Album Review: Dead Air Disco - The Way You Hide
I wish I knew how exactly Dead Air Disco mastermind Jason Lajter discovered this blog—but at some point in 2014, he did, and eventually he asked me to take a listen to the band’s debut album, Then By The Quiet, which I did, and gave a favorable review to.
Lajter is back with The Way You Hide, which, much like how I described its predecessor, is “your hard rock past tumbling out of the closet.” Or in this case, my hard rock past—it wasn’t always ambient droning and literate indie bullshit for me. No. In the 90s, when I was in junior high and high school, I dabbled in the “hard rock” of the times—so part of what makes listening to Dead Air Disco so fun for me is to hear Lajter’s refreshing take on what I spent part of my teenage years indulging in.
The Way You Hide expands on the sounds from Dead Air Disco’s debut, and raises the level on the production value—self recorded and mixed, here Lajter experiments in a number of places with panning specifics left to right, as well as the inclusion of additional sonic elements (spoken word segues, mostly) on “Imager” and “Dandy Prat.”
One of the things that stood out right away on this record is the variety guitar tones used: including the thick delay and flange used at the beginning of the album standout “Vegas in Black and White,” and the shimmering waves of “Parasitic Twin.” When the distortion pedal isn’t turned up all the way for the maximum crunch a bulk of the material here has, it’s these moments that add both depth and diversity to the album’s soundscape.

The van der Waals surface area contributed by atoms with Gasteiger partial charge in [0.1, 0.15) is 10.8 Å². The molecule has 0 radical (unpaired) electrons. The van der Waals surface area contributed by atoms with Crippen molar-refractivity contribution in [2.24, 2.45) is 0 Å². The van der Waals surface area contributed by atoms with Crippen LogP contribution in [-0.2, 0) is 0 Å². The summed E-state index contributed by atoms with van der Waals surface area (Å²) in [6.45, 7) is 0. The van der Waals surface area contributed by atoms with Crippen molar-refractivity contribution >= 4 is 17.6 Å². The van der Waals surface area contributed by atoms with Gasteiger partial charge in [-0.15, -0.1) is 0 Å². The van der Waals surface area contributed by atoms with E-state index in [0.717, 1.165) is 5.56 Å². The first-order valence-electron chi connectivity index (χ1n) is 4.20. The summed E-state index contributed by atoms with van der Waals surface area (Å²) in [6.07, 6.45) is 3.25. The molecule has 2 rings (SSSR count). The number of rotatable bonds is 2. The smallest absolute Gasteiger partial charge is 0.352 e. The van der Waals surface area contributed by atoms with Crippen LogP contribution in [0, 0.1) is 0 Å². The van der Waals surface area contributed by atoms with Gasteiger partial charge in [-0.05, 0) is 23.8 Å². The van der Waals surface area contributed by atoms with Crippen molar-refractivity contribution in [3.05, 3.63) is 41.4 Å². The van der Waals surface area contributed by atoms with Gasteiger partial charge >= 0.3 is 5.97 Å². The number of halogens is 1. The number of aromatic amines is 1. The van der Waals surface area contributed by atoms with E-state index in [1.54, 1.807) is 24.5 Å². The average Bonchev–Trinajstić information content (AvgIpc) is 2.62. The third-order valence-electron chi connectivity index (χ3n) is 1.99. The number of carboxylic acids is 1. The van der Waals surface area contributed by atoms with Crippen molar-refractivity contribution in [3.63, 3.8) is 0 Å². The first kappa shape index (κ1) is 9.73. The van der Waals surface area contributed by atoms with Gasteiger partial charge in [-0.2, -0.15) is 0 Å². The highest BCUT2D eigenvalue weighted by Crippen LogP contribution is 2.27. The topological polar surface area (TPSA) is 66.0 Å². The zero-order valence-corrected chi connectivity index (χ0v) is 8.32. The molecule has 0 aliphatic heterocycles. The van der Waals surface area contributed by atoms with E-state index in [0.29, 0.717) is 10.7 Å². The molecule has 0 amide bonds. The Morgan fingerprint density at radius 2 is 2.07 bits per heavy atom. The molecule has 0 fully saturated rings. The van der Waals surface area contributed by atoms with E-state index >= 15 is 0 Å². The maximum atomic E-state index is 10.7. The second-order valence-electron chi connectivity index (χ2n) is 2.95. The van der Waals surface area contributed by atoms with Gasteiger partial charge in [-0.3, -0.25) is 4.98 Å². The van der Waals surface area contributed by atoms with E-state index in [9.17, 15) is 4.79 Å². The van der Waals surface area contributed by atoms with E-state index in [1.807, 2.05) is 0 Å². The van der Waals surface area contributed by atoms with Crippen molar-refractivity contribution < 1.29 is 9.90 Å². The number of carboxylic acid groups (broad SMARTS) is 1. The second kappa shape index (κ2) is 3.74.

Paced evenly throughout, the album is structured to build toward two key songs—the slow motion catharsis of the acoustic-guitar driven “Borrowed Bodies,” and the visceral, raw emotion of the album’s theatrical closing track, “The Future Rejected Me.”
Lajter wears his influences on his sleeves, and there is absolutely nothing wrong with it. On The Way You Hide, you can hear traces of Hum and Failure, as well as some of the more downcast elements of Soundgarden on the somber “Wake.” Emulating what came before you is one thing, and here, there is emulation, but there’s also something modern included as well.
Self-deprecating, aggressive, and most importantly, loud, The Way You Hide is overall an invigorating listen, as I expected it would be. In some cases, I would go so far as to say it’s a bit of a working class look at the human condition in 2016. Even if “hard rock” didn’t exactly age along with you (as it didn’t for me) it’s a record like this that provides a meticulous sounding fresh take and a fun look back on something I once held rather close.